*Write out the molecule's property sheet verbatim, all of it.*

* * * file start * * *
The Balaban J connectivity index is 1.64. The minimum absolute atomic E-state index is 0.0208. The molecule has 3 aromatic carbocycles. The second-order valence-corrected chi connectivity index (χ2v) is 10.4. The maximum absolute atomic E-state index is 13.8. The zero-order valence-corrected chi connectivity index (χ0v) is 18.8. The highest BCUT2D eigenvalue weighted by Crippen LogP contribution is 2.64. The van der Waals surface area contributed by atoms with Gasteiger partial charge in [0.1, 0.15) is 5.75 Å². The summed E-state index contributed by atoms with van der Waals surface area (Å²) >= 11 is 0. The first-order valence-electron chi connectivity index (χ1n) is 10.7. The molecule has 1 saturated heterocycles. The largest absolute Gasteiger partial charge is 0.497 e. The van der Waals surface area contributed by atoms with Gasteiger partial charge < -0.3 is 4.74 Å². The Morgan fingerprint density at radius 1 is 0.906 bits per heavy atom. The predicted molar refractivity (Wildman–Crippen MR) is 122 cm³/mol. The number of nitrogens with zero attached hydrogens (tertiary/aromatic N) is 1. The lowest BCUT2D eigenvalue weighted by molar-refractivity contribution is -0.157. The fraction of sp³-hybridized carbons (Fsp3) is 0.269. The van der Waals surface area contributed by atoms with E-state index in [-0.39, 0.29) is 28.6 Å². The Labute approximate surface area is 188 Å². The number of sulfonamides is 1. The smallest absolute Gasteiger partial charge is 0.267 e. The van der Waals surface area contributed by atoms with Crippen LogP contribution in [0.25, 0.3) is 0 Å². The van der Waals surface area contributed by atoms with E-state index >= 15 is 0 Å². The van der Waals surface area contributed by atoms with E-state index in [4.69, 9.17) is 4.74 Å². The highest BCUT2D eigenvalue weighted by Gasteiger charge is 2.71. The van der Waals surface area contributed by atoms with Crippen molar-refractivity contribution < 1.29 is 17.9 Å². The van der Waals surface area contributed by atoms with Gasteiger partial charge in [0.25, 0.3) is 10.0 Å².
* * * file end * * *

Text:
The Balaban J connectivity index is 1.64. The minimum absolute atomic E-state index is 0.0208. The molecule has 3 aromatic carbocycles. The second-order valence-corrected chi connectivity index (χ2v) is 10.4. The maximum absolute atomic E-state index is 13.8. The zero-order valence-corrected chi connectivity index (χ0v) is 18.8. The highest BCUT2D eigenvalue weighted by Crippen LogP contribution is 2.64. The van der Waals surface area contributed by atoms with Gasteiger partial charge in [0.1, 0.15) is 5.75 Å². The summed E-state index contributed by atoms with van der Waals surface area (Å²) >= 11 is 0. The first-order valence-electron chi connectivity index (χ1n) is 10.7. The molecule has 1 saturated heterocycles. The largest absolute Gasteiger partial charge is 0.497 e. The van der Waals surface area contributed by atoms with Gasteiger partial charge < -0.3 is 4.74 Å². The Morgan fingerprint density at radius 1 is 0.906 bits per heavy atom. The predicted molar refractivity (Wildman–Crippen MR) is 122 cm³/mol. The number of nitrogens with zero attached hydrogens (tertiary/aromatic N) is 1. The lowest BCUT2D eigenvalue weighted by molar-refractivity contribution is -0.157. The fraction of sp³-hybridized carbons (Fsp3) is 0.269. The van der Waals surface area contributed by atoms with E-state index in [-0.39, 0.29) is 28.6 Å². The Labute approximate surface area is 188 Å². The number of sulfonamides is 1. The smallest absolute Gasteiger partial charge is 0.267 e. The van der Waals surface area contributed by atoms with Crippen LogP contribution in [0.25, 0.3) is 0 Å². The van der Waals surface area contributed by atoms with E-state index >= 15 is 0 Å². The van der Waals surface area contributed by atoms with E-state index in [4.69, 9.17) is 4.74 Å². The highest BCUT2D eigenvalue weighted by Gasteiger charge is 2.71. The van der Waals surface area contributed by atoms with Crippen molar-refractivity contribution < 1.29 is 17.9 Å². The van der Waals surface area contributed by atoms with Gasteiger partial charge in [0.25, 0.3) is 10.0 Å².